River Safari



Officially opened on 28 February 2014, River Safari is Asia’s first river-themed zoo.1 The S$160-million park attraction is spread across 12 ha of land in Mandai.2 Focused on freshwater habitat conservation, the safari houses the world’s biggest freshwater aquarium and one of the largest collections of freshwater animals.3 The park is home to 6,000 animals from 200 species, of which 40 are threatened.4 Among River Safari’s star attractions is a pair of giant pandas, Kai Kai and Jia Jia.5

Background and conception
On 20 November 2007, then Minister of State for Trade and Industry S. Iswaran revealed that the Singapore Tourism Board (STB) and Wildlife Reserves Singapore (WRS) were carrying out a feasibility study for a third animal attraction at Mandai, in addition to the Singapore Zoo and Night Safari. A riverine park, which WRS was conceptualising at the time, aligned with the STB’s plan to “augment and diversify the Singapore visit experience” beyond the consumption of material goods.6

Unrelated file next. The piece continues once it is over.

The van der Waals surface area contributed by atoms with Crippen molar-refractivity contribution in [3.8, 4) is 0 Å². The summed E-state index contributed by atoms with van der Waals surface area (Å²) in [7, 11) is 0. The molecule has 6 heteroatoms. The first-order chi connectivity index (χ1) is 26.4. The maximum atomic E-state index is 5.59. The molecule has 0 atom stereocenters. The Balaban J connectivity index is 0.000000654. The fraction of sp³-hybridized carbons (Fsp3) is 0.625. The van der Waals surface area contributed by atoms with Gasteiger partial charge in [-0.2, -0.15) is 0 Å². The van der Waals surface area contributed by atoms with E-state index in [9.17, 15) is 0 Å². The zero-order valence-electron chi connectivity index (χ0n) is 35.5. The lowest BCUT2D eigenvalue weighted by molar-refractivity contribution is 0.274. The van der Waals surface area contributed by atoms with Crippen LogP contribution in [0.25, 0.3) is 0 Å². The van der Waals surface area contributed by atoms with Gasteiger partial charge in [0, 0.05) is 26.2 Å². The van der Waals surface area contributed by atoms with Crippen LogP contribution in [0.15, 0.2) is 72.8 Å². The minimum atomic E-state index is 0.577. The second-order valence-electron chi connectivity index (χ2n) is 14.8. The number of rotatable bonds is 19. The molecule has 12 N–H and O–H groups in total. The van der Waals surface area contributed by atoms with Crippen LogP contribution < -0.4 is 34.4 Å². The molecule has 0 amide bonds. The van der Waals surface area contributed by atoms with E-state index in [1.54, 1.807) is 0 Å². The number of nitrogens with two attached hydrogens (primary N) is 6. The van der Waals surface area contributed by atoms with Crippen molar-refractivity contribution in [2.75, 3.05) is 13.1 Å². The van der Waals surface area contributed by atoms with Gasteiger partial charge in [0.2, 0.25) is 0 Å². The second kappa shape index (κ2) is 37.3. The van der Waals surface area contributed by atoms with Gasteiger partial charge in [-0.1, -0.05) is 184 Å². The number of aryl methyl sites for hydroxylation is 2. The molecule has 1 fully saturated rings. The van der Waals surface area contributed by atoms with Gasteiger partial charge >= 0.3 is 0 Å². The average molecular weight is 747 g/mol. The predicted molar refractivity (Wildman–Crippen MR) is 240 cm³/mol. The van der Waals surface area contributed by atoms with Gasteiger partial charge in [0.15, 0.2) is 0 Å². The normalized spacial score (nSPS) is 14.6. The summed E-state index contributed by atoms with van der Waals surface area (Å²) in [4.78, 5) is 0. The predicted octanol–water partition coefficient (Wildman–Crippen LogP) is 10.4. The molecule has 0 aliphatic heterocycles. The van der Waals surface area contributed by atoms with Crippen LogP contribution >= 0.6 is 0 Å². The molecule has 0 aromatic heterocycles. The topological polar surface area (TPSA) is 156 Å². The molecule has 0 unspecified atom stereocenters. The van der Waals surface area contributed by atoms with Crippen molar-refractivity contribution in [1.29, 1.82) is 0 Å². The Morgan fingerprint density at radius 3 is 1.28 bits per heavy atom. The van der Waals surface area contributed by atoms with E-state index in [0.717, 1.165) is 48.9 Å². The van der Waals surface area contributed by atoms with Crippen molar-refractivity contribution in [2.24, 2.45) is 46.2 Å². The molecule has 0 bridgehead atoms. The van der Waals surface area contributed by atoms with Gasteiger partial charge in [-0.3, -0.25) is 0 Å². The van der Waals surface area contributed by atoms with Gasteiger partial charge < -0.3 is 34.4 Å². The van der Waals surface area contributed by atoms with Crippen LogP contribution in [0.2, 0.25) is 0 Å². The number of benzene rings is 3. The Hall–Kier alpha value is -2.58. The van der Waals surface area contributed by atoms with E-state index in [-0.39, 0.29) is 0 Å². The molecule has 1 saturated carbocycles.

The nascent conceptualisation process of the riverine attraction was inspired by the flooded forests of the Amazon River – an idea that struck exhibit designer Cham Tud Yinn (now director of exhibit design) in 1996. The idea was subsequently expanded to a safari showcasing the world’s iconic rivers.7

On 11 February 2009, Fanny Lai, then WRS group chief executive officer, formally announced the river safari project, and construction began in 2010. The park was built within the 89-hectare area in Mandai where the Singapore Zoo and Night Safari are also located.8 Named River Safari, the attraction was expected to see an annual visitorship of at least 750,000 and estimated to cost S$140 million.9